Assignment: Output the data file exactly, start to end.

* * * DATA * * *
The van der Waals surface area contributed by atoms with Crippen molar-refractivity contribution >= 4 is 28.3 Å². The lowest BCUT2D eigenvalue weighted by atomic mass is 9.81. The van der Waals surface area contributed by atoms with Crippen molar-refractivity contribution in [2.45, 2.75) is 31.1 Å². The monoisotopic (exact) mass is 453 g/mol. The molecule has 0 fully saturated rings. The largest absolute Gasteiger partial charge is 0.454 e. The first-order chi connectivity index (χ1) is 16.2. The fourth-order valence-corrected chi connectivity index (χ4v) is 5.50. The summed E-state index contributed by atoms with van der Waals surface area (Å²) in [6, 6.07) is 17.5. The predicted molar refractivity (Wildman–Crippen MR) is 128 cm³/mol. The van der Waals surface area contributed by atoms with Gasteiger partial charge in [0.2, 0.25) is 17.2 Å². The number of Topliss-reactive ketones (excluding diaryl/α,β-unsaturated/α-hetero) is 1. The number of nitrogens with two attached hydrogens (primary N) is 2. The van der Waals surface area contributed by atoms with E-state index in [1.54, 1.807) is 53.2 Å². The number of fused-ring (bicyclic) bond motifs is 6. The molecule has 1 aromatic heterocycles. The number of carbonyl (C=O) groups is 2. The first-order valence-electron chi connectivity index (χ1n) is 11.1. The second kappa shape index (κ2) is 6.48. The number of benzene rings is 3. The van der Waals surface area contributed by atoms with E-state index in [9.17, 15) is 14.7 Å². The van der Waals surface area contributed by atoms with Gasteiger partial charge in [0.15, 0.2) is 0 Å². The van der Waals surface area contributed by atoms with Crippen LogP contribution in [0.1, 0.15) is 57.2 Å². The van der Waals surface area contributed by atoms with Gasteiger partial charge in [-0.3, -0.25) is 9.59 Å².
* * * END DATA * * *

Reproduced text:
The van der Waals surface area contributed by atoms with Crippen molar-refractivity contribution >= 4 is 28.3 Å². The lowest BCUT2D eigenvalue weighted by atomic mass is 9.81. The van der Waals surface area contributed by atoms with Crippen molar-refractivity contribution in [2.45, 2.75) is 31.1 Å². The monoisotopic (exact) mass is 453 g/mol. The molecule has 0 fully saturated rings. The largest absolute Gasteiger partial charge is 0.454 e. The first-order chi connectivity index (χ1) is 16.2. The fourth-order valence-corrected chi connectivity index (χ4v) is 5.50. The summed E-state index contributed by atoms with van der Waals surface area (Å²) in [6, 6.07) is 17.5. The predicted molar refractivity (Wildman–Crippen MR) is 128 cm³/mol. The van der Waals surface area contributed by atoms with Gasteiger partial charge in [0.2, 0.25) is 17.2 Å². The number of Topliss-reactive ketones (excluding diaryl/α,β-unsaturated/α-hetero) is 1. The number of nitrogens with two attached hydrogens (primary N) is 2. The van der Waals surface area contributed by atoms with E-state index in [1.54, 1.807) is 53.2 Å². The number of fused-ring (bicyclic) bond motifs is 6. The molecule has 1 aromatic heterocycles. The number of carbonyl (C=O) groups is 2. The first-order valence-electron chi connectivity index (χ1n) is 11.1. The second kappa shape index (κ2) is 6.48. The number of benzene rings is 3. The van der Waals surface area contributed by atoms with E-state index in [9.17, 15) is 14.7 Å². The van der Waals surface area contributed by atoms with Gasteiger partial charge in [0.15, 0.2) is 0 Å². The van der Waals surface area contributed by atoms with Crippen LogP contribution in [0.1, 0.15) is 57.2 Å². The van der Waals surface area contributed by atoms with Gasteiger partial charge in [-0.3, -0.25) is 9.59 Å².